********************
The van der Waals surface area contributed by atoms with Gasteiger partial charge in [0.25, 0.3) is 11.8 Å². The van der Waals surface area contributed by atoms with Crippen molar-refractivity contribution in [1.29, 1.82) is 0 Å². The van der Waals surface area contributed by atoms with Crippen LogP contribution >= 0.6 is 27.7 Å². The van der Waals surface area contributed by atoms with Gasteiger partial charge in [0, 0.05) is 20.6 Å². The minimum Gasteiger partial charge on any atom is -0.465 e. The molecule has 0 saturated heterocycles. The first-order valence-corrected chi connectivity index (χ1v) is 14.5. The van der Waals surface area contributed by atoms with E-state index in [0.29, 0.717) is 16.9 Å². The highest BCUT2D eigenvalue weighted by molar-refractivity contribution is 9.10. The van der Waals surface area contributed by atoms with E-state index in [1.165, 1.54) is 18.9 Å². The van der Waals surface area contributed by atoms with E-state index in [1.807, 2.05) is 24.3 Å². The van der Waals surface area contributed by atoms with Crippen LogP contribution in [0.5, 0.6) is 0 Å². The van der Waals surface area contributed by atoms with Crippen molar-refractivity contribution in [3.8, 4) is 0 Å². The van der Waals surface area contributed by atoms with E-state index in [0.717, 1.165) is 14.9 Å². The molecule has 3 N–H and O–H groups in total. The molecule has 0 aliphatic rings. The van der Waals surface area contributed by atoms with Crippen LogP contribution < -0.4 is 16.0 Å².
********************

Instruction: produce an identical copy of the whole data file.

The van der Waals surface area contributed by atoms with Gasteiger partial charge in [0.25, 0.3) is 11.8 Å². The van der Waals surface area contributed by atoms with Crippen molar-refractivity contribution in [1.29, 1.82) is 0 Å². The van der Waals surface area contributed by atoms with Crippen LogP contribution >= 0.6 is 27.7 Å². The van der Waals surface area contributed by atoms with Gasteiger partial charge in [0, 0.05) is 20.6 Å². The minimum Gasteiger partial charge on any atom is -0.465 e. The molecule has 0 saturated heterocycles. The first-order valence-corrected chi connectivity index (χ1v) is 14.5. The van der Waals surface area contributed by atoms with E-state index in [0.29, 0.717) is 16.9 Å². The highest BCUT2D eigenvalue weighted by molar-refractivity contribution is 9.10. The van der Waals surface area contributed by atoms with E-state index in [1.165, 1.54) is 18.9 Å². The van der Waals surface area contributed by atoms with E-state index in [1.807, 2.05) is 24.3 Å². The van der Waals surface area contributed by atoms with Crippen LogP contribution in [0.5, 0.6) is 0 Å². The van der Waals surface area contributed by atoms with Crippen molar-refractivity contribution in [3.8, 4) is 0 Å². The van der Waals surface area contributed by atoms with E-state index in [0.717, 1.165) is 14.9 Å². The molecule has 3 N–H and O–H groups in total. The molecule has 0 aliphatic rings. The van der Waals surface area contributed by atoms with Crippen LogP contribution < -0.4 is 16.0 Å².